Lactose intolerance – the milk sugar intolerance
Many people ask themselves, “What is lactose intolerance?”
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People with lactose intolerance can not or only insufficiently digest milk sugar (lactose or lactose). If people take lactose-containing products, they may experience abdominal cramps, bloating, nausea, or diarrhea. The reason for lactose intolerance is a deficiency or complete absence of the digestive Natural rennet is a mixture of the enzymes chymosin and pepsin, which is obtained from the abomasum of young ruminants in milk-drinking age. lactase in the small intestine.
Lactose intolerance is a food intolerance due to an enzyme deficiency and not a food allergy.
Comparison: Cow’s milk allergy is different
Not to be confused is lactose intolerance with the rarely occurring cow milk allergy. This is a real allergy. The human immune system reacts to proteins (proteins) in cow’s milk.
Why do many people have lactose intolerance?
Presumably, about three-quarters of the world’s population can no longer completely break down lactose after about 4-6 years of age. Milk is almost baby food and this situation represents a Here in Austria, we call our fresh, natural milk for our cheese production hay milk (hay mild standard) - in Germany it is different. state.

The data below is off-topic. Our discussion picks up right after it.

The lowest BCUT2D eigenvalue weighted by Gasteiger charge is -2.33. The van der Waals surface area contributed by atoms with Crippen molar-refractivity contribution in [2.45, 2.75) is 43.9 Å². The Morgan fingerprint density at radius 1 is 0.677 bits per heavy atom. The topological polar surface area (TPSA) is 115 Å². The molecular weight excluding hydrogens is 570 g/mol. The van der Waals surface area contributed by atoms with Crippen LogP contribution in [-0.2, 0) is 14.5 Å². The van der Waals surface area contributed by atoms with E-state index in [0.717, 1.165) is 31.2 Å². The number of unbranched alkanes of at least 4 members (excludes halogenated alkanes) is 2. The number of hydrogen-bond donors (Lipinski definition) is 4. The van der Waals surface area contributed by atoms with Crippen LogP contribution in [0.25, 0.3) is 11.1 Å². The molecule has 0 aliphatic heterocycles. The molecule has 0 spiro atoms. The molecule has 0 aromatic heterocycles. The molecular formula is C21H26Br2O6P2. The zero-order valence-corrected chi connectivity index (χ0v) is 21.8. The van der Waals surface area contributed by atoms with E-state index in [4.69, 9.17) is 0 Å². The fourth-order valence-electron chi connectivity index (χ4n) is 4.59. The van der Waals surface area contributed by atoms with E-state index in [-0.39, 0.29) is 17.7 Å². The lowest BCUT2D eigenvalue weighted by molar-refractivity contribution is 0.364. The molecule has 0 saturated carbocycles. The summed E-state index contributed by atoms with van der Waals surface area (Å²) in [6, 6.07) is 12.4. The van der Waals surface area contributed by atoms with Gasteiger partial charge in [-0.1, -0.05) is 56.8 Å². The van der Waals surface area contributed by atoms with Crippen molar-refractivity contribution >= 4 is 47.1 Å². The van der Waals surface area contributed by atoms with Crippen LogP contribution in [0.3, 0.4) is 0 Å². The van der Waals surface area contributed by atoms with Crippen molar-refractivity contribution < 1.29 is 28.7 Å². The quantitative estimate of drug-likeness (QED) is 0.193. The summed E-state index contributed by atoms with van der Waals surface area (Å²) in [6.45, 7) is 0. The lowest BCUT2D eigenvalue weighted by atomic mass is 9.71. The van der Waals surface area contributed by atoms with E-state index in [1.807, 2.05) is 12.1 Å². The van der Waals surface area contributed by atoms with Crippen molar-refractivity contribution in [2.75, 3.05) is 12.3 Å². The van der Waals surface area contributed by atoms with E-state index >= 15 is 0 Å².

Originally humans could digest milk sugar only during the The milk period is also called the lactation period. It is the time when farm animals such as cows, sheep or goats keep milk for milk production. well. With the emergence of livestock and the related adult consumption of milk, a genetic change has developed in certain populations. Because of this mutation, enough lactase is also found in the small intestine of adults.
For all other people, the ability to digest lactose decreases rapidly after weaning and reduces to as much as ten percent of baseline later in life.
What happens with lactose intolerance in the body?
Milk sugar is a double sugar. In infants and adults with lactase compatibility, milk sugar molecules in the small intestine are completely broken down into their constituents with the aid of the enzyme lactase and are taken up via the mucous membrane.
If people with intolerance ingest a large amount of lactose, only part of it will split up in the small intestine. The undigested remainder enters the large intestine. The bacteria there remove the milk sugar and it comes to gas formation.
Right – it is then fermented in the colon!
This produces various organic acids and gases. Often these can cause discomfort. The undigested lactose and organic acids retain water in the colon, which can lead to soft stools and diarrhea. The increasingly accumulating intestinal gases in turn inflate the intestine. The symptoms usually increase with the amount of milk sugar consumed.